Download A Programmer's Guide to Fortran 90 by Walter S. Brainerd PDF

By Walter S. Brainerd

A primary functional advisor to Fortran ninety via participants of the X3J3 Committee. it is a instructional on Fortran ninety for programmers and engineers and scientists who paintings with Fortran seventy seven and want to profit the seriously revised criteria supplied for in Fortran ninety. lined during this consultant to programming languages are easy rules, basic programming workouts, a number of examples and difficulties. Written by way of 4 senior participants of the ANSI Fortran criteria Committee X3J3, this publication serves as a short resource of knowledge for working towards execs.

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MODULE PROCEDURE list END INTERFACE where list is a list of the names of the module procedures concerned. 2 Defining Operators It is possible to define new operators. and this is particularly useful when using defined types. ’ at the beginning and end of the operator name. plus. could have been defined instead of using ‘+’. The operation needs to be defined via a function, which has one or two non-optional arguments with INTENT(IN). dist. which calculates the straight line distance between two derived type ‘points’.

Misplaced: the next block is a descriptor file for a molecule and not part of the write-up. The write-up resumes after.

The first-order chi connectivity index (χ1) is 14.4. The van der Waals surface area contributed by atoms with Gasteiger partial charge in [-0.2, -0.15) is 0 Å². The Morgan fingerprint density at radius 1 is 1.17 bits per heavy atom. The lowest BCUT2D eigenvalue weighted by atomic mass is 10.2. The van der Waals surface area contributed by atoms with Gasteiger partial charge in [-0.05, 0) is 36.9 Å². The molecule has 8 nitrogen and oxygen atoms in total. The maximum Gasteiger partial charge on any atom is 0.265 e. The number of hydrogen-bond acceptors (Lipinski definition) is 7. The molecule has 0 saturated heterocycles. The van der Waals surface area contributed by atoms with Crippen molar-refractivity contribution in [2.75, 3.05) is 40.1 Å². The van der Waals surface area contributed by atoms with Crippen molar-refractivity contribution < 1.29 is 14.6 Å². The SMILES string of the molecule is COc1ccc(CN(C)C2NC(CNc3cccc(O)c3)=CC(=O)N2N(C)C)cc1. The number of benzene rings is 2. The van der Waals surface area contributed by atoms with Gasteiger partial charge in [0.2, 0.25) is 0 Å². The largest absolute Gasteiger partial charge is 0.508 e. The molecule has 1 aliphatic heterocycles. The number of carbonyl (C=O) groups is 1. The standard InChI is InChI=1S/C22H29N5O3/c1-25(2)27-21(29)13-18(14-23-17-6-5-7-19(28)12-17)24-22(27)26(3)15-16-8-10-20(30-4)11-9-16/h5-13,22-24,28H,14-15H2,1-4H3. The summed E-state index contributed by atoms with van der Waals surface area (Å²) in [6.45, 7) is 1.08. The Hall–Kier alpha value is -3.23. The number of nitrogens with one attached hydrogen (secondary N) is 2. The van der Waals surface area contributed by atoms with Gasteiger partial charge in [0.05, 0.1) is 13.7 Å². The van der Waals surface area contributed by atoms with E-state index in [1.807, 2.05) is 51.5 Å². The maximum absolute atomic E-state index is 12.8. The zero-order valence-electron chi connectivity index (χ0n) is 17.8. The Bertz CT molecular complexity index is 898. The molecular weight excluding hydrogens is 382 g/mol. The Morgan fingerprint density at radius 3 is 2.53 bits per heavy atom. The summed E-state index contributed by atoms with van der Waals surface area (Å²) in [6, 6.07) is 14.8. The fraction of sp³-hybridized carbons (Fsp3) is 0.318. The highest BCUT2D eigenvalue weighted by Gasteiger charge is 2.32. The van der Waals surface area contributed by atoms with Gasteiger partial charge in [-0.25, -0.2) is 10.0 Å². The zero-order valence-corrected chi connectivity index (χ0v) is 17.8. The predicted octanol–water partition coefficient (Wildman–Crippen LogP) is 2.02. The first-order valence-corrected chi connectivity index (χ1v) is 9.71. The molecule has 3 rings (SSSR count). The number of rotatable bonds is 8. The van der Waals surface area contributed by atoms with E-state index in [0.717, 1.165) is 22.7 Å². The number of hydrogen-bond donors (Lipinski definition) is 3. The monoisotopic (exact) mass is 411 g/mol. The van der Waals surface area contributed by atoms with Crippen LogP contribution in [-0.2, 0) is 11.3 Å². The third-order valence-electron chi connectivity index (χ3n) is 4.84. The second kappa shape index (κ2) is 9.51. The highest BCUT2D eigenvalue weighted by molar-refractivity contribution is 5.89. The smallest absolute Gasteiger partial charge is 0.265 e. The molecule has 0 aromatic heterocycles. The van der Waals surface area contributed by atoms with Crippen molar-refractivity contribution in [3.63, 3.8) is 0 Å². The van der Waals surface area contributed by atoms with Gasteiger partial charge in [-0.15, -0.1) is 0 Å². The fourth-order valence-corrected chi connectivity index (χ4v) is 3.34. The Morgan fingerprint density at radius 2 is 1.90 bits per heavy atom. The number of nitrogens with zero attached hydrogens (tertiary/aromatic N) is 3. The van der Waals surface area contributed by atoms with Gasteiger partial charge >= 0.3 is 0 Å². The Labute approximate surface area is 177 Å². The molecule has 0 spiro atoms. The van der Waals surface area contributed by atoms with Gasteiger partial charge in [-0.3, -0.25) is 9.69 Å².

END SUBROUTINE sub END PROGRAM array Notice that using an allocatable array a, the array is exactly the size we require in the main program and so we can pass this easily to the subroutine. The work array, work, is an automatic array whose bounds depend on the dummy argument n1. 13 Assumed Shape Arrays An assumed shape array is an array whose shape is not known, but which takes on whatever shape is imposed by the actual argument. When declaring an assumed shape array, each dimension is specified as: [lower_bound]: 54 Fortran 90 Student Notes Array Processing where the lower bound defaults to 1 if omitted.

The ALLOCATE specifies the bounds of the array and, as with any array allocation, the lower bound defaults to one if only the upper bound is specified. For example, the array declared above could be allocated with lower bound zero: ALLOCATE (a(0:n,m)) The bounds may also be integer expressions, for example: ALLOCATE (a(0:n+1,m)) The space allocated to the array with the ALLOCATE statement can later be released with the DEALLOCATE statement. The DEALLOCATE statement requires only the name of the array concerned and not the shape.

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